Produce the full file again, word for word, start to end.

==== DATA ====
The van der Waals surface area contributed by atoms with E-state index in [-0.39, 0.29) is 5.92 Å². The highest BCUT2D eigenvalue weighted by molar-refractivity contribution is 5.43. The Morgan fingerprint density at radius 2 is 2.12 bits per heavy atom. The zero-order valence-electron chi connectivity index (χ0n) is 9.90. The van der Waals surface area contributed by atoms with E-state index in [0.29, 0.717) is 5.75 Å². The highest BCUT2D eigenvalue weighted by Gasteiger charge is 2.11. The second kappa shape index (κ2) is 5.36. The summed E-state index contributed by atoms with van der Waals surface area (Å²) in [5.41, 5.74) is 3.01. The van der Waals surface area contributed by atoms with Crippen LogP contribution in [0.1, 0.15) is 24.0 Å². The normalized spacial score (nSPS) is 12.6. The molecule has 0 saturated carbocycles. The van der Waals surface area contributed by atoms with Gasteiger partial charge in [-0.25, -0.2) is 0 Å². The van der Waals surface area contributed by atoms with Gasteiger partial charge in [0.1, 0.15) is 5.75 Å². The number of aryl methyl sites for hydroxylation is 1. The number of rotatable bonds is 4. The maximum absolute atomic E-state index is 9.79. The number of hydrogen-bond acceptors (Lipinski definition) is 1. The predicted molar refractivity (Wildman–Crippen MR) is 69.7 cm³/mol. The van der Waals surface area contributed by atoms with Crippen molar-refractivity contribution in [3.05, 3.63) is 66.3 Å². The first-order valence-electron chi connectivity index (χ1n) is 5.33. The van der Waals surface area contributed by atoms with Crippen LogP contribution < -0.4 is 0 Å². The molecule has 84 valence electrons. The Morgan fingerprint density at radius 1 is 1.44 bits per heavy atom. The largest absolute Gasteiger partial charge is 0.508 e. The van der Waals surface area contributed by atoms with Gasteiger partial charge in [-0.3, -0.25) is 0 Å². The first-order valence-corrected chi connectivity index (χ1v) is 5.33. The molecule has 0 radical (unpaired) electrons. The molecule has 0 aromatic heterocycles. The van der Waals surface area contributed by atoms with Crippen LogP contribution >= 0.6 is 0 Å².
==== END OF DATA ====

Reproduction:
The van der Waals surface area contributed by atoms with E-state index in [-0.39, 0.29) is 5.92 Å². The highest BCUT2D eigenvalue weighted by molar-refractivity contribution is 5.43. The Morgan fingerprint density at radius 2 is 2.12 bits per heavy atom. The zero-order valence-electron chi connectivity index (χ0n) is 9.90. The van der Waals surface area contributed by atoms with E-state index in [0.29, 0.717) is 5.75 Å². The highest BCUT2D eigenvalue weighted by Gasteiger charge is 2.11. The second kappa shape index (κ2) is 5.36. The summed E-state index contributed by atoms with van der Waals surface area (Å²) in [5.41, 5.74) is 3.01. The van der Waals surface area contributed by atoms with Crippen LogP contribution in [0.1, 0.15) is 24.0 Å². The normalized spacial score (nSPS) is 12.6. The molecule has 0 saturated carbocycles. The van der Waals surface area contributed by atoms with Gasteiger partial charge in [-0.25, -0.2) is 0 Å². The van der Waals surface area contributed by atoms with Gasteiger partial charge in [0.1, 0.15) is 5.75 Å². The number of aryl methyl sites for hydroxylation is 1. The number of rotatable bonds is 4. The maximum absolute atomic E-state index is 9.79. The number of hydrogen-bond acceptors (Lipinski definition) is 1. The predicted molar refractivity (Wildman–Crippen MR) is 69.7 cm³/mol. The van der Waals surface area contributed by atoms with Crippen molar-refractivity contribution in [3.05, 3.63) is 66.3 Å². The first-order valence-electron chi connectivity index (χ1n) is 5.33. The van der Waals surface area contributed by atoms with Crippen LogP contribution < -0.4 is 0 Å². The molecule has 84 valence electrons. The Morgan fingerprint density at radius 1 is 1.44 bits per heavy atom. The largest absolute Gasteiger partial charge is 0.508 e. The van der Waals surface area contributed by atoms with Gasteiger partial charge in [-0.3, -0.25) is 0 Å². The first-order valence-corrected chi connectivity index (χ1v) is 5.33. The molecule has 0 radical (unpaired) electrons. The molecule has 0 aromatic heterocycles. The van der Waals surface area contributed by atoms with Crippen LogP contribution >= 0.6 is 0 Å².